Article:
Are You Ready to Be a Whistleblower?

Understand the Risks and Reward of Becoming a Whistleblower

In 1987, the government increased incentive payments to whistleblowers. That year, 30 citizens filed Qui Tam litigation. In 2013, 753 Qui Tam lawsuits were filed.  The government recovered $3.8 billion dollars and $387 million was awarded to the individuals who initiated those claims.

Under the False Claims Act and other whistleblower laws, citizens who initiate Qui Tam lawsuits are eligible for 15 to 30 percent of the government’s recovery. This means that whistleblowers can receive significant financial rewards. But, a whistleblower reward isn’t easy money. Whistleblowers risk retaliation from their employer, damage to their professional reputation, and the loss of personal relationships.

Five Things to Know Before You Become a Whistleblower

  1. You may face retaliation from your employer. Retaliation by an employer is illegal, but it is not uncommon. Your job duties may suddenly change. You may be told you have to work a less convenient shift. You may be transferred to a remote location. Or you may be demoted or fired. If you are facing retaliation, contact an attorney immediately. You can fight back.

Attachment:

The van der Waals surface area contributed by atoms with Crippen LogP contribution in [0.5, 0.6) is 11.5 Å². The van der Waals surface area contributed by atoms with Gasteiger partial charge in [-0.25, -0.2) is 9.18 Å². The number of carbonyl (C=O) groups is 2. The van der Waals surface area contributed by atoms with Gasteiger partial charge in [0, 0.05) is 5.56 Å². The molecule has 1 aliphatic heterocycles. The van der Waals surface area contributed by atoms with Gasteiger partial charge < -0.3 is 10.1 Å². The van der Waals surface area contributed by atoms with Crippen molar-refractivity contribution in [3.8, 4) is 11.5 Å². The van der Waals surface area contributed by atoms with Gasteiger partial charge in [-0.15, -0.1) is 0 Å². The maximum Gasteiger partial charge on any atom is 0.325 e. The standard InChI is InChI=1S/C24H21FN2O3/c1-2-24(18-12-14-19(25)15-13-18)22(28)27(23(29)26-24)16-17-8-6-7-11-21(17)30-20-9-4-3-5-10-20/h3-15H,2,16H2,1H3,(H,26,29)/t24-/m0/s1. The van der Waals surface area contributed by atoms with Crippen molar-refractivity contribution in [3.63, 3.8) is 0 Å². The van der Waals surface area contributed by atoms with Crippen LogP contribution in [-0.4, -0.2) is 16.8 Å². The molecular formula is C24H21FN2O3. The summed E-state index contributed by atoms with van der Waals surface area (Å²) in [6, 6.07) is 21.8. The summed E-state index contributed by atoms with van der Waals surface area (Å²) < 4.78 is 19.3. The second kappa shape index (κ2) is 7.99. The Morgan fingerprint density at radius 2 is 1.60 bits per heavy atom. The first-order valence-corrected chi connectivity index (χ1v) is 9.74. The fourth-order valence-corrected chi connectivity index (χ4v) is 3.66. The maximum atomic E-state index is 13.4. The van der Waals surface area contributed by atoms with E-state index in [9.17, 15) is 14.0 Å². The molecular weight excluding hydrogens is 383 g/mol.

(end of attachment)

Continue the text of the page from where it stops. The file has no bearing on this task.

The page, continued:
2. Whistleblowing can affect your future career. You are standing up for your principles and doing what is right. Some potential employers will see this as a sign of your integrity, but others may see you as disloyal.
  3. You may face financial strain. The government will cover your legal fees if you win your qui tam case; however, some attorneys may require you to pay legal fees upfront. This may be especially difficult if you lost your job because of retaliation.
  4. Your relationships will be tested. Your former workplace “friends” may see you as a troublemaker who is disloyal to the company. Your spouse may get tired of the ongoing legal action and your duty of confidentiality. Your family may resent your loss of income and may feel that your dedication to doing what is right is coming at their expense. However, you will know you can count on those who stand by your side.
  5. There are no guarantees. Your case may seem open and shut, but in law and life there are no guarantees. You should not count on winning your case and being paid a portion of the recovery.

Why Be a Whistleblower?

When you are a whistleblower you make a difference. You stand up for what is right and you set an example for others.  You may also benefit financially. In 2013, an Alabama nurse was paid $15 million for her role in stopping fraudulent medical billing.

Making the Right Choice

How do you know what’s right for you? Contact Petrelli Law at 800-432-9461. An attorney will listen to your story, explain the potential risks and rewards, and help you make an informed decision. There is no charge for consultation and everything you say will be kept confidential.